How to back up a Debian based Linux

The one major advantage of Linux is that as root you have read/write access to every file on your system; this makes backing up possible with tar.

You should exclude any mount points which you don’t want to be backed up; I would recommend backing them up individually. You should also not back up /sys and /prc as these are created during boot up.

Tar options explained;

-c: create new archive

-v: verbose

-p:absolute names to files. It does not strip of leading /

-z: applies gzip compression

-j:applies bzip2 compression. Slower but smaller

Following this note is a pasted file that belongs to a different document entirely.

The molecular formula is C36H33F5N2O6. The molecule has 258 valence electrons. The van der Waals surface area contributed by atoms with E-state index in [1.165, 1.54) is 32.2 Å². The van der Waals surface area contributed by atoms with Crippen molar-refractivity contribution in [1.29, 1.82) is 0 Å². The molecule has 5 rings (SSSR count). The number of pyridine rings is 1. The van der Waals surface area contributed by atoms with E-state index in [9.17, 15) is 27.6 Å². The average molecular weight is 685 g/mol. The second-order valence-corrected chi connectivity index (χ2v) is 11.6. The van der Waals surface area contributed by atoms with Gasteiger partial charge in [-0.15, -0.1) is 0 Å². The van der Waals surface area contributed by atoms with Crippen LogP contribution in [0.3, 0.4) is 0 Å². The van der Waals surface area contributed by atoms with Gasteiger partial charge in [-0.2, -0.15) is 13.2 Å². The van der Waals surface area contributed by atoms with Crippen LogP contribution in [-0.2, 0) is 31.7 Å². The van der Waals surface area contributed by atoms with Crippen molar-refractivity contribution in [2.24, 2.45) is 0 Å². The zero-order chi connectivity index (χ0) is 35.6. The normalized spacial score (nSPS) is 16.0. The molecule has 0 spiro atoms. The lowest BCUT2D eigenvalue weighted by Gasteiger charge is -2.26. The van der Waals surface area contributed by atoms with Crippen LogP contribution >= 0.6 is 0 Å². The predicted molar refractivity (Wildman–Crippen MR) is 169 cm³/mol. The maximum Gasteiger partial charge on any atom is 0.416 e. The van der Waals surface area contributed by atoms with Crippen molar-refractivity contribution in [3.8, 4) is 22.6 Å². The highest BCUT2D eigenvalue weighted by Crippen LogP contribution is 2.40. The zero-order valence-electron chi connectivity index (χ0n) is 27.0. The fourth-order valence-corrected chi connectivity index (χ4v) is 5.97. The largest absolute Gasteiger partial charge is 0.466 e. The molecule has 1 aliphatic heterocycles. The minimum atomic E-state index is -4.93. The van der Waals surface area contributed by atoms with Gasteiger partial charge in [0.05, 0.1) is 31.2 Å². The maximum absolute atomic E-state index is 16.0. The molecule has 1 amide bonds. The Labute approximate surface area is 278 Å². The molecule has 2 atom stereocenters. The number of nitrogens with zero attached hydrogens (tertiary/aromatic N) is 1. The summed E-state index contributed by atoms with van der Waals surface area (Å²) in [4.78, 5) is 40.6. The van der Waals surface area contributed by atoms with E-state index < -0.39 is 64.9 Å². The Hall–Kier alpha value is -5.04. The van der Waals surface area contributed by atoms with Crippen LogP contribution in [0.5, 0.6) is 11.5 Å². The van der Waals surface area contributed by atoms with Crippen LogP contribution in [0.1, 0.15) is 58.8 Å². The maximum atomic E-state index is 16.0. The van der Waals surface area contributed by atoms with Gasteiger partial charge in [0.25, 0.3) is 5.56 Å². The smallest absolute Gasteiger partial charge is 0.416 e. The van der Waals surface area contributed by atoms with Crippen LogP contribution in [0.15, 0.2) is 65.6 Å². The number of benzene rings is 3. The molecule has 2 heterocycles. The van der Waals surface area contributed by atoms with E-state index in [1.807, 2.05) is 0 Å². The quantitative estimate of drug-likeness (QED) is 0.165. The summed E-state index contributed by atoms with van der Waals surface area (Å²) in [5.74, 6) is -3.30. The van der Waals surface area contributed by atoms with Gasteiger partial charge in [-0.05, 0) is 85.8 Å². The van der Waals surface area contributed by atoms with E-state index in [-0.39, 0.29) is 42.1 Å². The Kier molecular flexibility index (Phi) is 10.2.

-f: creates a single file

–exclude: excludes directories.

cd /
su
tar cvpzf backup.tgz --exclude=/proc --exclude=/media--exclude=/lost+found --exclude=/backup.tgz --exclude=/mnt --exclude=/sys --exclude=/mnt --exclude=/home/Data --exclude=/dev /
<code>


 

For greater compression use BZip
cd /
su
tar cvpjf backup.tar.bz2 --exclude=/proc ..../
<code>


 

To restore copy the extract into the root directory (/)

For gzip
su
cd /
tar xvpfz backup.tgz -C /<code>

For bzip

su
cd /
tar xvpfz backup.tgz -C /
<code>

 

Dont forget to make the dirs that you –exclude and make tmp work excutable
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